02 April 2009

Out of my league

I've returned from my Grand Grad School Tour, exhausted but very well-informed about many programs I will not be attending. I haven't yet made a decision, although I've narrowed down the list significantly. One of the schools in this final round, however, has me totally stumped.

This school, which I've previously referred to as Excellent University, is the most highly-ranked program to which I was accepted. I was quite surprised by the acceptance, to be honest, because I didn't see myself on their level. What threw me even more was a few weeks later when I received an email congratulating me for receiving a small, but apparently prestigious, fellowship to supplement my assistantship offer (the award letter was full of the most enthusiastic superlatives). I had very little idea of what to expect from this school, aside from the stereotypical visions of "major research institution" that students at small universities often develop. These visions mostly involve undergraduates wandering lost for four years while their professors bury their heads in research, and administrative red tape to rival Purgatory. Turns out these characterizations aren't true, for the most part.

What I found most interesting about my visit to EU was how much I felt like I needed to defend myself. Students there were sharp; mentally as capable as the smartest students at my university, but dramatically more self-confident and genuinely intellectually curious. (The "smart kids" in my department tend to be the sort who are truly intelligent but try so hard to prove how smart they are that their actual brilliance is overshadowed by their distasteful attitudes.) The students at EU, including other prospectives, were interested in hearing about my research and asked engaged, insightful questions about my work. Sadly, that's something I hadn't experienced before, even at other grad visits. Unfortunately, the students' intellect made me feel like I wasn't quite up to par. At other schools I'd managed to stay in my comfort zone during intellectual discussion. At EU, other peoples' thoughtful questions made me lose control of the intellectual arc of our conversations, and forced me to answer questions I hadn't thought of and to categorize myself in unfamiliar ways.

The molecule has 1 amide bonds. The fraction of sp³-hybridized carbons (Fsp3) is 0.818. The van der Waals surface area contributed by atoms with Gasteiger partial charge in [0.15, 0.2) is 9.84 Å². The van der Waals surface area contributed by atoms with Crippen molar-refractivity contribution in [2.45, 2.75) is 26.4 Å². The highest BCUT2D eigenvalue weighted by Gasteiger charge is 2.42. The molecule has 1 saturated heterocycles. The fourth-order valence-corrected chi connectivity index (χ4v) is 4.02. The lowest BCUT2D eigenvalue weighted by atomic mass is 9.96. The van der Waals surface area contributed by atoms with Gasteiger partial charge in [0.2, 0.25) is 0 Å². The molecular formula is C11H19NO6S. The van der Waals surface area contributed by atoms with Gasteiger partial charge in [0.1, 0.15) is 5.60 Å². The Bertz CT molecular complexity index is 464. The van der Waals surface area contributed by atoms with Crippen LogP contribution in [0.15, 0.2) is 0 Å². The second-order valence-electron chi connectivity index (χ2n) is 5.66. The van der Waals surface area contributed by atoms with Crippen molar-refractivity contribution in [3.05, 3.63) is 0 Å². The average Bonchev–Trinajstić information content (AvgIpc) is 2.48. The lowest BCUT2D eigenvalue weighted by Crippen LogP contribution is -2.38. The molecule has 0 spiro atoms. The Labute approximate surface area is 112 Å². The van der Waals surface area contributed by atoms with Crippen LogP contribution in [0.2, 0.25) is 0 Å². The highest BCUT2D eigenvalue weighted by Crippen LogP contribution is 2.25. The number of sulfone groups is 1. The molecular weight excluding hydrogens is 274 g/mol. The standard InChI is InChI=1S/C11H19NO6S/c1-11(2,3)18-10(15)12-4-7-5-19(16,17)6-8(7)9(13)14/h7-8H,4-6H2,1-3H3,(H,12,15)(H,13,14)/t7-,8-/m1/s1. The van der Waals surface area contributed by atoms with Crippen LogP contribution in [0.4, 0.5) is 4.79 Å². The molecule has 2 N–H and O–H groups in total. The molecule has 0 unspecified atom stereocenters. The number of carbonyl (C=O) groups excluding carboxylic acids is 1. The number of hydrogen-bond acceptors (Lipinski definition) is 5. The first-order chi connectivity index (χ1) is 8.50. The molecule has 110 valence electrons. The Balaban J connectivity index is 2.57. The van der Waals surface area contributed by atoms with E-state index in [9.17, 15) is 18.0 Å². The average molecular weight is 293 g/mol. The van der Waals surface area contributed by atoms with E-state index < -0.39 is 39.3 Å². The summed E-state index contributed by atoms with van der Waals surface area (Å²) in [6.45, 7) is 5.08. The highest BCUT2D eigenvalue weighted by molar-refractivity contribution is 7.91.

Writing this all out, I'm disappointed in myself: am I really so tame and intellectually stagnant that I'm afraid of meeting smart people who might ask me difficult questions?

Perhaps my hindsight is 20/20 through rose-tinted glasses, or however you prefer to mix those metaphors. There was something a bit more contentious in the conversations than I've just described. I think I felt defensive for a reason: perhaps not all of the questions arose from purely intellectual curiosity; perhaps some people wanted to show how smart they were, too. I seem to be consistently bad at judging peoples' motives, and I like to give the benefit of the doubt. What I do know, however, is that throughout the visit I felt like I had to justify myself and my position there. It didn't help that other students had impossible acceptances to the very best universities, and so the "whose _______ is bigger" (insert preferred noun) game always ended up with me making apologies about the other schools on my list.

In other words, I felt totally out of my league, even though ostensibly I wasn't (I'd been accepted, after all). I'm not sure what to make of it, particularly in light of a different grad school visit that went really well and felt very comfortable and nurturing. Do I go to the place I feel a little bit uncomfortable and out of place? or do I stick with what I know, and risk not being challenged enough? Tough questions, tough choices.

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